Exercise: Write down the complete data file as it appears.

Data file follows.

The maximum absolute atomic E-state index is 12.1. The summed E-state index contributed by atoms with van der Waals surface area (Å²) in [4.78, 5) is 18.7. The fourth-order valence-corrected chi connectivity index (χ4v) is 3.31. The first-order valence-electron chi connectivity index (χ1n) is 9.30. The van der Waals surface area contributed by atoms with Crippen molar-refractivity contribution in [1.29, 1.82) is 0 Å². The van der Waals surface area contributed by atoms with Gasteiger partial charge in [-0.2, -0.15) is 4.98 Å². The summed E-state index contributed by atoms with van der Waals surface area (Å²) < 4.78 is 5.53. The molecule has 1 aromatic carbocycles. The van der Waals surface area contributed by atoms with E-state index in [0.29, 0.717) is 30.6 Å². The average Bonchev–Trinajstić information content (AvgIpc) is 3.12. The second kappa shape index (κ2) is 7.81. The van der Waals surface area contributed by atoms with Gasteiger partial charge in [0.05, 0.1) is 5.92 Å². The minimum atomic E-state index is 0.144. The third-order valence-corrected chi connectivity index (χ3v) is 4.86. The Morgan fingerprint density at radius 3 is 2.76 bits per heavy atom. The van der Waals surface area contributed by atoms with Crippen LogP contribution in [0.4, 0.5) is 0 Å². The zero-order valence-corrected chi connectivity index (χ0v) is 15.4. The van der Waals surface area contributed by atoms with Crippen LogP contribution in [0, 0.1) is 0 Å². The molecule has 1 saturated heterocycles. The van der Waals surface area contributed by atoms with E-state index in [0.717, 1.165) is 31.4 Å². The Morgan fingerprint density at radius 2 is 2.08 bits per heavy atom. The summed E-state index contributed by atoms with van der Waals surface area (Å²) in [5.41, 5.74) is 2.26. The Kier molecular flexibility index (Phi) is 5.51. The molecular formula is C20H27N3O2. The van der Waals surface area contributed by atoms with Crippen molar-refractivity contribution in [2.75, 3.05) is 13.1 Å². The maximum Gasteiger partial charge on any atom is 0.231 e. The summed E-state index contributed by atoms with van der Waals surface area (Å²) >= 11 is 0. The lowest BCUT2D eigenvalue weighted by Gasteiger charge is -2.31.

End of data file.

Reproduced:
The maximum absolute atomic E-state index is 12.1. The summed E-state index contributed by atoms with van der Waals surface area (Å²) in [4.78, 5) is 18.7. The fourth-order valence-corrected chi connectivity index (χ4v) is 3.31. The first-order valence-electron chi connectivity index (χ1n) is 9.30. The van der Waals surface area contributed by atoms with Crippen molar-refractivity contribution in [1.29, 1.82) is 0 Å². The van der Waals surface area contributed by atoms with Gasteiger partial charge in [-0.2, -0.15) is 4.98 Å². The summed E-state index contributed by atoms with van der Waals surface area (Å²) < 4.78 is 5.53. The molecule has 1 aromatic carbocycles. The van der Waals surface area contributed by atoms with E-state index in [0.29, 0.717) is 30.6 Å². The average Bonchev–Trinajstić information content (AvgIpc) is 3.12. The second kappa shape index (κ2) is 7.81. The van der Waals surface area contributed by atoms with Gasteiger partial charge in [0.05, 0.1) is 5.92 Å². The minimum atomic E-state index is 0.144. The third-order valence-corrected chi connectivity index (χ3v) is 4.86. The Morgan fingerprint density at radius 3 is 2.76 bits per heavy atom. The van der Waals surface area contributed by atoms with Crippen LogP contribution in [0.4, 0.5) is 0 Å². The zero-order valence-corrected chi connectivity index (χ0v) is 15.4. The van der Waals surface area contributed by atoms with Crippen LogP contribution in [0, 0.1) is 0 Å². The molecule has 1 saturated heterocycles. The van der Waals surface area contributed by atoms with E-state index in [0.717, 1.165) is 31.4 Å². The Morgan fingerprint density at radius 2 is 2.08 bits per heavy atom. The summed E-state index contributed by atoms with van der Waals surface area (Å²) in [5.41, 5.74) is 2.26. The Kier molecular flexibility index (Phi) is 5.51. The molecular formula is C20H27N3O2. The van der Waals surface area contributed by atoms with Crippen molar-refractivity contribution in [2.75, 3.05) is 13.1 Å². The maximum Gasteiger partial charge on any atom is 0.231 e. The summed E-state index contributed by atoms with van der Waals surface area (Å²) >= 11 is 0. The lowest BCUT2D eigenvalue weighted by Gasteiger charge is -2.31.